Gooey helping hand

(Image credit: Nintendo)

In the Last Resort Hotel, you'll sometimes find yourself stumbling upon an obstacle you can't get past as Luigi. Enter Gooigi. Yes, you're able to play the adventure in co-op with a pal who can take on the role of your doppelgänger. But have no fear if you want to play solo, because you can switch up roles by yourself to get past these obstacles, too. As Gooigi is made of, well, goo, he's able to slip through tight spots such as grates and drains. Inside a bathroom, I use my vacuum to suck up all the leaves in the bathtub, but I can't quite get to the shiny gem that's hidden underneath. Using a grate on the ground, Gooigi is able to slide down it and shoot up through a pipe to get into the bathtub and retrieve it.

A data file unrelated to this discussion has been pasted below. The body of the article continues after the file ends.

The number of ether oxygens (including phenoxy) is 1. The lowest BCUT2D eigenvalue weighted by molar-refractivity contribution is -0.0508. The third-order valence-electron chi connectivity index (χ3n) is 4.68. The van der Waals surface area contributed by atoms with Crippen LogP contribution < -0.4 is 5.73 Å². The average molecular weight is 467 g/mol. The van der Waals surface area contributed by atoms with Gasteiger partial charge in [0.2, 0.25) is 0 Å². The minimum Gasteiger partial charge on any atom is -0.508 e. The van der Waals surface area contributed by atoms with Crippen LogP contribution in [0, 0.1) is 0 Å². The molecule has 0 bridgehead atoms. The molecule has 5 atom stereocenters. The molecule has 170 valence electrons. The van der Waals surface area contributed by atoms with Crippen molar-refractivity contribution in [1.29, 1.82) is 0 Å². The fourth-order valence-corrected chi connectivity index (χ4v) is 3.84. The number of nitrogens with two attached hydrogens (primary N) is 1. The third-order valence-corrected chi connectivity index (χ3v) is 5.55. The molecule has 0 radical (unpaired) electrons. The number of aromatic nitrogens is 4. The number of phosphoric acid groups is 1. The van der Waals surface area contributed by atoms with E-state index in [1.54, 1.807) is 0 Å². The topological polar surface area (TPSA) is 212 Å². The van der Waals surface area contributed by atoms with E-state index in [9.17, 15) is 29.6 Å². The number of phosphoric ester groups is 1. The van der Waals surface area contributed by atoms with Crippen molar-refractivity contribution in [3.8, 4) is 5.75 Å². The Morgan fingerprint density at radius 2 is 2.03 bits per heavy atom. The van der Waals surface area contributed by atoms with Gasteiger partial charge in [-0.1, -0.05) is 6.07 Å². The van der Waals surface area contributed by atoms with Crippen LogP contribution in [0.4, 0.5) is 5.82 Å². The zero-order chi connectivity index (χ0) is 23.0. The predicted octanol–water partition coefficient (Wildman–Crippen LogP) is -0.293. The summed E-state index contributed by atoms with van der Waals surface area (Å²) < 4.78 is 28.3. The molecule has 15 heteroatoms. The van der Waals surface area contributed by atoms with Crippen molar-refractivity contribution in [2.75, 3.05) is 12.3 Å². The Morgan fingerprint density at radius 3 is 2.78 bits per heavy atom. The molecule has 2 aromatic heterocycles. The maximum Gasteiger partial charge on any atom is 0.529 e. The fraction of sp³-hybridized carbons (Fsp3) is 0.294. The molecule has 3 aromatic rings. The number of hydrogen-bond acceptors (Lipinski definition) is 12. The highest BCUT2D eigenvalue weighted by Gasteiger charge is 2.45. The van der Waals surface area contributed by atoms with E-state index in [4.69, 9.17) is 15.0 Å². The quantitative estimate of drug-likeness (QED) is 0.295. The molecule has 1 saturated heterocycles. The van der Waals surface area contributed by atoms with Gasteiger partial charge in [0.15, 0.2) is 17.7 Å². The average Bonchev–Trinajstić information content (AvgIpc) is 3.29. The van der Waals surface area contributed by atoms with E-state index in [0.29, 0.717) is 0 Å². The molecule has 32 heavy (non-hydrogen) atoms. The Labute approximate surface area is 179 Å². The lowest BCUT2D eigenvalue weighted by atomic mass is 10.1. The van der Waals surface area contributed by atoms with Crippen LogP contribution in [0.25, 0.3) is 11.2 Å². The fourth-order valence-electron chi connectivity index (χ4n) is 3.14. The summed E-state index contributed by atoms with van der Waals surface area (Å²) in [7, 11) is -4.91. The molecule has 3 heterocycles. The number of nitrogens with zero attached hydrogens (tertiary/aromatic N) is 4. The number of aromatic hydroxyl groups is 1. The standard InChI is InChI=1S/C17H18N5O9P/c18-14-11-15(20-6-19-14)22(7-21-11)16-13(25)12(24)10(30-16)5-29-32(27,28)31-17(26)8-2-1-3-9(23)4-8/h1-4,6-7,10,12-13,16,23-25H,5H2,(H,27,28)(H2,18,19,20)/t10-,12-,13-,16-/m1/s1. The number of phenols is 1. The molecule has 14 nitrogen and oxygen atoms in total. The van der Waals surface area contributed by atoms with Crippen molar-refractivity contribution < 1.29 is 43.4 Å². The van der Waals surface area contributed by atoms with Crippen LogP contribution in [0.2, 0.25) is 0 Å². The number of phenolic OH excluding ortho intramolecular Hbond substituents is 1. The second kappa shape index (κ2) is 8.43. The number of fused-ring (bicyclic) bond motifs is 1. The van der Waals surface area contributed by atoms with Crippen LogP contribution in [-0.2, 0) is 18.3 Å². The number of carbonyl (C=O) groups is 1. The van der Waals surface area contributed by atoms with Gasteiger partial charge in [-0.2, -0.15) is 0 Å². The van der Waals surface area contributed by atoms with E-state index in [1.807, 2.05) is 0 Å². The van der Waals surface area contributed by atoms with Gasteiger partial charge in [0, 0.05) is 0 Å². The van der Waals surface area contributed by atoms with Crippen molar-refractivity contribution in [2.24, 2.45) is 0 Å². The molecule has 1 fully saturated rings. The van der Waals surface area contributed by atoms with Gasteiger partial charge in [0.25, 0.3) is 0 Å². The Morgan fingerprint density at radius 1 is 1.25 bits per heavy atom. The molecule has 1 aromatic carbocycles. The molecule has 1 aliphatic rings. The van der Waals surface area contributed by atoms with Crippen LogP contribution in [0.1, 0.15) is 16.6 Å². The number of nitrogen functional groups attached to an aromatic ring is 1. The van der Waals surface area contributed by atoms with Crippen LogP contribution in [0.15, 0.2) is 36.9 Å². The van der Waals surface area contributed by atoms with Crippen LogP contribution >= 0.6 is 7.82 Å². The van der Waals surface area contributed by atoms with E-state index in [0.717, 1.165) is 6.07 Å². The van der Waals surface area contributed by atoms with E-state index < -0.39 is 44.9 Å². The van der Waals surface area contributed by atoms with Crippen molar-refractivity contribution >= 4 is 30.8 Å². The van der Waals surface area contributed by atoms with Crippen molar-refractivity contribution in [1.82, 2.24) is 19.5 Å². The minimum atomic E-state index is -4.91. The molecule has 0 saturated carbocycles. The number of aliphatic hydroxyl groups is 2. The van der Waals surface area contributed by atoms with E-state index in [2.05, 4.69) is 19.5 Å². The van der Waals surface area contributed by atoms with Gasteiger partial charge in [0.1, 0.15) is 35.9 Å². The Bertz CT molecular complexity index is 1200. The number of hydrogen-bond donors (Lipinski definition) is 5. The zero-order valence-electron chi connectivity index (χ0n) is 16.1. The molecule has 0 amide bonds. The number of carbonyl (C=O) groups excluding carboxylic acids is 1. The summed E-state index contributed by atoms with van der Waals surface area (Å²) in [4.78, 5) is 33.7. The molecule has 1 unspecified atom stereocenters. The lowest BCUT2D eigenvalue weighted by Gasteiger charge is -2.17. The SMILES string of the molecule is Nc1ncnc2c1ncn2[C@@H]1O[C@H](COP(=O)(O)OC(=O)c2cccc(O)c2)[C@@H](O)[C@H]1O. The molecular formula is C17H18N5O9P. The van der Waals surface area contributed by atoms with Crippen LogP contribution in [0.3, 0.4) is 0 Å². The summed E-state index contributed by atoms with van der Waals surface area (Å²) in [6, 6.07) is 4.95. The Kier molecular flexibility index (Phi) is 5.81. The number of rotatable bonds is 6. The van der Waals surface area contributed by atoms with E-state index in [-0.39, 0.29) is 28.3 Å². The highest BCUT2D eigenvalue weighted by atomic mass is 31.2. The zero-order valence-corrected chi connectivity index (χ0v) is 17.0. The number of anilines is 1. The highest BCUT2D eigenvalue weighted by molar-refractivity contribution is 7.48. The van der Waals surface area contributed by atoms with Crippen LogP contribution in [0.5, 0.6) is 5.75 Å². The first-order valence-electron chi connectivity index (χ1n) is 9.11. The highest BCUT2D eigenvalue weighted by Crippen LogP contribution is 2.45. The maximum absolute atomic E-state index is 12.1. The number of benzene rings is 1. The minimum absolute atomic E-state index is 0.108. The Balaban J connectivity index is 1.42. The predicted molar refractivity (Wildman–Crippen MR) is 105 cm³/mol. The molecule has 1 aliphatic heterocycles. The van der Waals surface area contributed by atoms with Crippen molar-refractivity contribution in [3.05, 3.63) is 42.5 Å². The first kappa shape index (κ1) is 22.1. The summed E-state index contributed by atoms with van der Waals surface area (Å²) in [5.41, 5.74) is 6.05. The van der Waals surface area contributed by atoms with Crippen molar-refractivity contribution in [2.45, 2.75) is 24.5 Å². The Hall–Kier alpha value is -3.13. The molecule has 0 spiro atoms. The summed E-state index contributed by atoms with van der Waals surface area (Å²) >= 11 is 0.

Your doppelgänger also offers you some gooey backup when you're facing enemy ghosts. If you have a buddy with you, you're able to perform slam moves in unison to really give those ghosties a good walloping, and it is oh so pleasing to execute. Playing in co-op adds a really fun element of teamwork into the mix, but the addition of Gooigi overall also keeps things interesting when it comes to solving puzzles and getting through blocked paths. 

(Image credit: Nintendo)

Now, I have to talk about the saw. Yeah, that's right, a saw. In one room, you find a saw attachment that can go on the end of your vacuum, and it is endlessly satisfying to use. It is so fun, in fact, that I spend an unnecessarily long time cutting through absolutely everything in the room, because you can destroy every inch of it. I mean, how could I in good conscience resist cutting every blade of grass and slicing a sofa clean in two? Happily, after hacking everything down I uncover a chest that showers the floor with coins. See what I mean about Luigi's Mansion 3 rewarding your curiosity and experimentation?

Hauntingly beautiful animations

(Image credit: Nintendo)